Starring Melania Crisan, Jessica Munna, Anna Fraser
Directed by Finn Callan
Running for just over twelve minutes in length, Guest is a terrifying little short film which will make you think twice before visiting another person in their home. Melania Crisan stars as Mary, a young woman who seems to be on the run from some kind of malevolent entity. Taking refuge in a house she stumbles upon in the night, Mary finds that her troubles are only just beginning as she is blinded and deafened by her pursuer.
Because Mary can neither see nor hear for the majority of the story, Guest actually contains only a few lines of dialogue, with most of the opening focusing on Mary’s bandaged face as she lies helplessly in the home of a stranger played by Jessica Munna, who tries in vain to comfort her intruder. These moments were suitably unsettling, with the close-up shots of Anna’s bandaged face encapsulating her terror as she waits for her inevitable pursuer to reappear.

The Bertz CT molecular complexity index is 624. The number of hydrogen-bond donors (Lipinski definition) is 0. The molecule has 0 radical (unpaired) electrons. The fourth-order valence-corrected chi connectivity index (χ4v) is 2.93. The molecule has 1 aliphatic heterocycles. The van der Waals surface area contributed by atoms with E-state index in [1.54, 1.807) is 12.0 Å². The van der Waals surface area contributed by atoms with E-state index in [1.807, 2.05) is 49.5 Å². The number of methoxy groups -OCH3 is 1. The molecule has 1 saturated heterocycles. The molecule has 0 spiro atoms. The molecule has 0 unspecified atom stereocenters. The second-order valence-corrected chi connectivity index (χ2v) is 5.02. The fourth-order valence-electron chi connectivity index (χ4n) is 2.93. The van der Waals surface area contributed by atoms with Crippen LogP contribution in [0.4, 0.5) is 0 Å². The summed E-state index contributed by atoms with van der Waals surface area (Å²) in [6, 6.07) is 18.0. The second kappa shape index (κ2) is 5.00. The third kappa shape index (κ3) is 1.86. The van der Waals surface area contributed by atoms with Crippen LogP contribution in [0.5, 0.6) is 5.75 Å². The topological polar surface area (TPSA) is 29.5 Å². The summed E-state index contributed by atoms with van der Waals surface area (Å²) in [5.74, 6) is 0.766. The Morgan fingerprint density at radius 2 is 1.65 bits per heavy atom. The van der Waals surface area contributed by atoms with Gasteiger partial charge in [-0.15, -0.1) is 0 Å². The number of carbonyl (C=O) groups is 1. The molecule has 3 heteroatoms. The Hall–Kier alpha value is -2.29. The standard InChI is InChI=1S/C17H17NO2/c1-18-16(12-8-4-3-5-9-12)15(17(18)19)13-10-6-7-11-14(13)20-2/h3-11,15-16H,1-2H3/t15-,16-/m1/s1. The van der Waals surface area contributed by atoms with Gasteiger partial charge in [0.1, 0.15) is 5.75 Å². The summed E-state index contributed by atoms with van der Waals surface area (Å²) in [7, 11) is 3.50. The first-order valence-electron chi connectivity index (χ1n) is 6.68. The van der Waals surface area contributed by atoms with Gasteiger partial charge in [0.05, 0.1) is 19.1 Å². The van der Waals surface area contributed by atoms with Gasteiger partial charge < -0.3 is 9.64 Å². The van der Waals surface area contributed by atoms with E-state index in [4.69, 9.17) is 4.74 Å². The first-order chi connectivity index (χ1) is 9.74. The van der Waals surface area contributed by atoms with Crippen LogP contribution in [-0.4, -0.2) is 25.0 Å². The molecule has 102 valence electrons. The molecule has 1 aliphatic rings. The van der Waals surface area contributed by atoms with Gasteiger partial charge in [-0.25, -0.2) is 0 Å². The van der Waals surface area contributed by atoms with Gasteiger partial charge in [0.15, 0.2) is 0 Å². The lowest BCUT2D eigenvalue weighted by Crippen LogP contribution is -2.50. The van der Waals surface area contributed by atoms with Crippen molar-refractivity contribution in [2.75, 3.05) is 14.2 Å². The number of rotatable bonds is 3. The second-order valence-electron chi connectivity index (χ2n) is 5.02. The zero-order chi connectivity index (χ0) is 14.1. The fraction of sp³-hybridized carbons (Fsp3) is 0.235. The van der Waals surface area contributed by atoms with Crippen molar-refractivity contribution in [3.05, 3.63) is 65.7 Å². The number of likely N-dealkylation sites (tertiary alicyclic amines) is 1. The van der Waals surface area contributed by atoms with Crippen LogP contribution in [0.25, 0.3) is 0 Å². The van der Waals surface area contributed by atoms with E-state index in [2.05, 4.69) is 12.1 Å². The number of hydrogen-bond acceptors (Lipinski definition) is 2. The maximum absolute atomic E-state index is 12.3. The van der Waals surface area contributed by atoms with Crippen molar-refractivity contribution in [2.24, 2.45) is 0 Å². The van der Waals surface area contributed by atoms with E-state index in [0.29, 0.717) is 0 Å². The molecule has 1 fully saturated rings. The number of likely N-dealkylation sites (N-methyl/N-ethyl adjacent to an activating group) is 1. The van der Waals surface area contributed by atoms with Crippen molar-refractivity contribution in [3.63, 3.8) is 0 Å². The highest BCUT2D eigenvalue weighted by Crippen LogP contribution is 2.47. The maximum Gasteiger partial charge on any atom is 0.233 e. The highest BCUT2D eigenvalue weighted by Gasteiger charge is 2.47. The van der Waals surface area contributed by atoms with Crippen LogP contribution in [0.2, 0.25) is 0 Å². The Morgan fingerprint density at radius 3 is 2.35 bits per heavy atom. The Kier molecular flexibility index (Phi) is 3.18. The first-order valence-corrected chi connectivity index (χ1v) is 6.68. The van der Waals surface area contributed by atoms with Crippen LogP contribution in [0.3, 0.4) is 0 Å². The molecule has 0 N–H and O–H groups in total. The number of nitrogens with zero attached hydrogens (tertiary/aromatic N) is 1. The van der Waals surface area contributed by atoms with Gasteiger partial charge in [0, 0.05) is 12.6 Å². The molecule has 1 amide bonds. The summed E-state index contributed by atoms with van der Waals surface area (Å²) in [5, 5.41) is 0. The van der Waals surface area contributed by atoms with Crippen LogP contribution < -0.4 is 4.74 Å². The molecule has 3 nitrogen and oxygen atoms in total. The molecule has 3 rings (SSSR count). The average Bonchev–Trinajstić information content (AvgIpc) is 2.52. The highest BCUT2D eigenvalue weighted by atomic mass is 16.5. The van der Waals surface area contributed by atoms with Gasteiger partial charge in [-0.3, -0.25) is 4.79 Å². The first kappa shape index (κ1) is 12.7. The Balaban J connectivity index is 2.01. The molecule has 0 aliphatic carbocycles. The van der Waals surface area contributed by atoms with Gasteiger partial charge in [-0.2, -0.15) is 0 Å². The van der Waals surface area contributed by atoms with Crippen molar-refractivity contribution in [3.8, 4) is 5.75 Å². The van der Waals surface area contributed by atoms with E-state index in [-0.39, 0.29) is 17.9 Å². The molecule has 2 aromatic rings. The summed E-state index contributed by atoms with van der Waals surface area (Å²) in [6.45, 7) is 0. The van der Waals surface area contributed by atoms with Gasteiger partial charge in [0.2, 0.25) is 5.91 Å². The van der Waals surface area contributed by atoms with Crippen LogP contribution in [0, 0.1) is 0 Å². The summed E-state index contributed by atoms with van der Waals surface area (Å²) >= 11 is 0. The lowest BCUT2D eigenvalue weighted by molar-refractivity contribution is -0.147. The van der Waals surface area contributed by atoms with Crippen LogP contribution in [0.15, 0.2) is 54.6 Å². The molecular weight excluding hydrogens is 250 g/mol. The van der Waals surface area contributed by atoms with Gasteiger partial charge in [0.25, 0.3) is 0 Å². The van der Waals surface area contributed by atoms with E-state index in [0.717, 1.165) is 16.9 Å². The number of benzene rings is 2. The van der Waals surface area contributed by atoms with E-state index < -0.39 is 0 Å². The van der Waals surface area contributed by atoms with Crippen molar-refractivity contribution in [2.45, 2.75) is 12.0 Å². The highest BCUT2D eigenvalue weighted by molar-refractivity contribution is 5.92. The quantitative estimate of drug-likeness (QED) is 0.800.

As for the mysteriously titular entity, well, let’s just say that even if you close your eyes, you won’t be able to unsee this thing once you see it. Played by Anna Fraser under a ton of makeup, this silent, blank-faced monstrosity will be burned into your memory until the day you die. We don’t know exactly who or what this huge-eyed creature was, and we’re not even entirely sure we want to know. All we know is that judging from its blank stare, looks really can kill. Or at least leave you deaf and blind.
From a visual perspective, Guest appears as a very cold and detached film, with uninviting shades of blue and grey ensuring that you never truly feel welcome. We also need to give a shout out to sound designer Trifa Keedo and composer Oxxymoron, for utilising audio and music to add to the overall unwelcome appeal. Writer and director Finn Callan clearly has an eye for talent, because everyone involved clearly did their best to ensure that Guest will haunt its viewers for years to come. After watching this, you’ll think twice before opening your door to a stranger on a dark night.
Despite the short runtime and relatively simplistic story, the unyielding sense of dread and the terrifying antagonist ensure that Guest will haunt its viewers for long after the credits role.